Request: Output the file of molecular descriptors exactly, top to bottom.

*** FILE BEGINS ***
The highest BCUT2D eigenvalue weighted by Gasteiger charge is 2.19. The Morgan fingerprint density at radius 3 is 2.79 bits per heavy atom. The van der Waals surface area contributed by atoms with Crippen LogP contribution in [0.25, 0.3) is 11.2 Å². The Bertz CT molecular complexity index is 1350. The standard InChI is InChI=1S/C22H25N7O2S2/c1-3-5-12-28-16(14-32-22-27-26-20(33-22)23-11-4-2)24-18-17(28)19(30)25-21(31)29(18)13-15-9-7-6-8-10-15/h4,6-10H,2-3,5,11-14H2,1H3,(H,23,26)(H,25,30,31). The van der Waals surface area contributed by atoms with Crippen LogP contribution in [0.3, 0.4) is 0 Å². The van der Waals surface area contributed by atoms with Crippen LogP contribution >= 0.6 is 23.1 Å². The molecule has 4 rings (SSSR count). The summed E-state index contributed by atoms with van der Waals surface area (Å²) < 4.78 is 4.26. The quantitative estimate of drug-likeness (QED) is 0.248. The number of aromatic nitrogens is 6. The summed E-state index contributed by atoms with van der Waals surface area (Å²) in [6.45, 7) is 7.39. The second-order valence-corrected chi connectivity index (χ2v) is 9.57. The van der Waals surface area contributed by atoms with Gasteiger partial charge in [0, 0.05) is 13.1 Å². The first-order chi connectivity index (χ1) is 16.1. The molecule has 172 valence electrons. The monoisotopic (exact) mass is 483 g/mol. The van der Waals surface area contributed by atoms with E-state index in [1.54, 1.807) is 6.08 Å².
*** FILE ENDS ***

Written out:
The highest BCUT2D eigenvalue weighted by Gasteiger charge is 2.19. The Morgan fingerprint density at radius 3 is 2.79 bits per heavy atom. The van der Waals surface area contributed by atoms with Crippen LogP contribution in [0.25, 0.3) is 11.2 Å². The Bertz CT molecular complexity index is 1350. The standard InChI is InChI=1S/C22H25N7O2S2/c1-3-5-12-28-16(14-32-22-27-26-20(33-22)23-11-4-2)24-18-17(28)19(30)25-21(31)29(18)13-15-9-7-6-8-10-15/h4,6-10H,2-3,5,11-14H2,1H3,(H,23,26)(H,25,30,31). The van der Waals surface area contributed by atoms with Crippen LogP contribution in [0.3, 0.4) is 0 Å². The van der Waals surface area contributed by atoms with Crippen LogP contribution >= 0.6 is 23.1 Å². The molecule has 4 rings (SSSR count). The summed E-state index contributed by atoms with van der Waals surface area (Å²) < 4.78 is 4.26. The quantitative estimate of drug-likeness (QED) is 0.248. The number of aromatic nitrogens is 6. The summed E-state index contributed by atoms with van der Waals surface area (Å²) in [6.45, 7) is 7.39. The second-order valence-corrected chi connectivity index (χ2v) is 9.57. The van der Waals surface area contributed by atoms with Gasteiger partial charge in [0, 0.05) is 13.1 Å². The first-order chi connectivity index (χ1) is 16.1. The molecule has 172 valence electrons. The monoisotopic (exact) mass is 483 g/mol. The van der Waals surface area contributed by atoms with E-state index in [1.54, 1.807) is 6.08 Å².